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The Non-Glorious Part of Being a Musician - 7/29/2012

The lights, the camera, the action--performances can be so exciting and so rewarding! But how to get there? That can only be achieved by some old-fashioned hard work!

Practicing passages from band music, solo & ensemble, and scales can be tedious and time-consuming, but doing things like playing long tones with a tuner or a tuning CD and practicing excerpts slowly with a metronome and gradually speeding up are what one needs to do to truly play a piece well.

Professional musicians will spend upwards of 6 hours a day practicing; college musicians upwards of 3 hours a day; high school students should plan to spend at least an hour a day practicing; middle school students should spend at least 30 minutes a day practicing. This has to be vigorous, focused practicing--resist the urge to merely sing or play all the way through a piece. Instead, focus your time and energy on smaller parts in the music that genuinely need the work.

***Keep in mind that continuous practice over a period of time is the only way to achieve the fluidity necessary for success--just like cramming for a final exam, cramming for a performance will not work--you MUST start working hard at the beginning and not let down until the very end.

Check out the link to the Hayes Band Website, Director Tavia Zerman, for some excellent ways to spice up your practice routine!

http://sites.google.com/site/hayesband/Home/practice-tips

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Hot Practice Tip! - 7/22/2012

 

An excellent practice technique is to record yourself! You can download a free program, Audacity, at the following website:

http://audacity.sourceforge.net/

You can simply use the internal microphone on your computer to pick up your sound! The "Record" and "Play" features are pretty user-friendly, but feel free to ask Ms. Sare for a demo if you have any questions.

Be a critical listener and evaluate yourself in the following categories: Tone, Intonation, Rhythm, Technique, and Interpretation (TIRTI, just like at Solo & Ensemble and Festival). While many people find it shocking and sometimes disappointing the first time they record themselves and then listen, you'll find that you'll rapidly improve if you listen to recordings of yourself on a regular basis! You should aim to do so approximately once a week.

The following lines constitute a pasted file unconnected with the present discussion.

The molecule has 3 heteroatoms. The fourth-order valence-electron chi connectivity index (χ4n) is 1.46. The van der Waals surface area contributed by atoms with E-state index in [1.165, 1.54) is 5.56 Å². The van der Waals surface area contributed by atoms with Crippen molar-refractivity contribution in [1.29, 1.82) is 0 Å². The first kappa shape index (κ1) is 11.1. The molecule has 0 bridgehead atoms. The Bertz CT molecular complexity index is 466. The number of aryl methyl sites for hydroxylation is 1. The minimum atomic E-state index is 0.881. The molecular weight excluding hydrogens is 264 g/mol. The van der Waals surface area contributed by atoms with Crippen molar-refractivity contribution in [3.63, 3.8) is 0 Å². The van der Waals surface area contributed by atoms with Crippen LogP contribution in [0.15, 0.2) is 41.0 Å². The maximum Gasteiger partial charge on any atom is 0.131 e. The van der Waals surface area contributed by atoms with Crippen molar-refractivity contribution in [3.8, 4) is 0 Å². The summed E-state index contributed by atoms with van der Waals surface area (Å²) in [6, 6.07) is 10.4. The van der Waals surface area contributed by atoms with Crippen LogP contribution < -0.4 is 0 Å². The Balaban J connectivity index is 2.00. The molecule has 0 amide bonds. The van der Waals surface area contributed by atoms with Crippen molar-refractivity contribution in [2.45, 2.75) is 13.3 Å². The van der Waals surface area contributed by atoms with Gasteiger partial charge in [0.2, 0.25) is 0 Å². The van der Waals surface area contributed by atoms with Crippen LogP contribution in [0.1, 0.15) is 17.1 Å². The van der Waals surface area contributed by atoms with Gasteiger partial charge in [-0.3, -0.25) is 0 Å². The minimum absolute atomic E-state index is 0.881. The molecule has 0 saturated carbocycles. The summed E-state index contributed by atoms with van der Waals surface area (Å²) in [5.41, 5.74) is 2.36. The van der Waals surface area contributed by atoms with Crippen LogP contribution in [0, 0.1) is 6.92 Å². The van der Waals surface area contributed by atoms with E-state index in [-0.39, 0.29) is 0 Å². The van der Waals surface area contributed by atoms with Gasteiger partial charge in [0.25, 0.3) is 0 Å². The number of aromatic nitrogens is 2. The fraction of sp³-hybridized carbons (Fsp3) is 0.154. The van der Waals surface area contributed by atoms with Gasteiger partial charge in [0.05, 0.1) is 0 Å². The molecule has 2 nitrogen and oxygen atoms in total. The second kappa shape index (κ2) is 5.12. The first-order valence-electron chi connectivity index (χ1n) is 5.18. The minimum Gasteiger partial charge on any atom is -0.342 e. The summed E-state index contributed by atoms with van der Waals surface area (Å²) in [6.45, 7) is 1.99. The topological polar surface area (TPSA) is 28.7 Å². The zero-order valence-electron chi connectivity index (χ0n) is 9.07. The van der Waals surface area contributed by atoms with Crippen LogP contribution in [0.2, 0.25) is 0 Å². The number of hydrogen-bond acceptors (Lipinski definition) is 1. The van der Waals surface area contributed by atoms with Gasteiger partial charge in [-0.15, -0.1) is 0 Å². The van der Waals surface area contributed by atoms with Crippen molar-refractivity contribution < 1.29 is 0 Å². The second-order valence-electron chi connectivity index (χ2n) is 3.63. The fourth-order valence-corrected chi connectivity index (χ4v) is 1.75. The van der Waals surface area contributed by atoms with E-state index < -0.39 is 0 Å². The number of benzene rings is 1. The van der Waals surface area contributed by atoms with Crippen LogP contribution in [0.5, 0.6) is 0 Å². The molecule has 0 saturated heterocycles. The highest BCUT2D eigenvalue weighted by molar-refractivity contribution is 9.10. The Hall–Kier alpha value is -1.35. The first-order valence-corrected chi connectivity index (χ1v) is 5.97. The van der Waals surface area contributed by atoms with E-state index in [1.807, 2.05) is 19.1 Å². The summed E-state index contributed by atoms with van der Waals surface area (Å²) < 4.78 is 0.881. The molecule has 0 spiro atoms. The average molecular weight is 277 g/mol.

Happy practicing!

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Great Things to Be Practicing - 7/20/2012

First things first--there is no substitute for private lessons! If you are at all able to take private lessons, please do. See Ms. Sare if you need assistance finding a lesson teacher.

Listed below are etude (French word for "study") books that are considered top-notch for high school students. In fact, the All-State band auditions have been taken from them in recent years.

Flute - 35 Exercises for Flute (Volume 2) Koehler, O1557 - Carl Fischer

Oboe - Gekeler Method (Volume 2), Gekeler, EL00095 - Belwin/Warner Brothers

Bassoon - Method for Bassoon (green cover), Weissenborn, CU96 - Carl Fischer

Clarinet (including bass and contras) - 32 Etudes, Rose, O439 - Carl Fischer

Saxophones - 48 Famous Studies (actually an oboe book), Fehrling, B103 - Southern Music

Trumpet - 40 Progressive Etudes for Trumpet, Hering, O3309 - Carl Fischer

Horn - 335 Selected Melodious Progressive and Technical Studies for Horn (Book 1), Pottag, B-134 - Southern Music

Trombone - Selected Studies for Trombone by Himie Voxman

Euphonium - New Concert Studies - Volume 2, Steven Mead, Hal Leonard, Bass Clef - 1033495; Treble Clef - 1033404

Tuba - 40 Advanced Studies, Tyrell, 48001043 - Boosey Hawkes

Percussion - Modern School for Snare Drum, Goldenburg, 00347777 Chappell/Hal Leonard; Modern School for Xylophone, Vibraphone and Bells, Goldenberg, 00347776 - Chappell; Modern Method for Timpani, Goldman, 11424A, Belwin - Belwin/Warner Brothers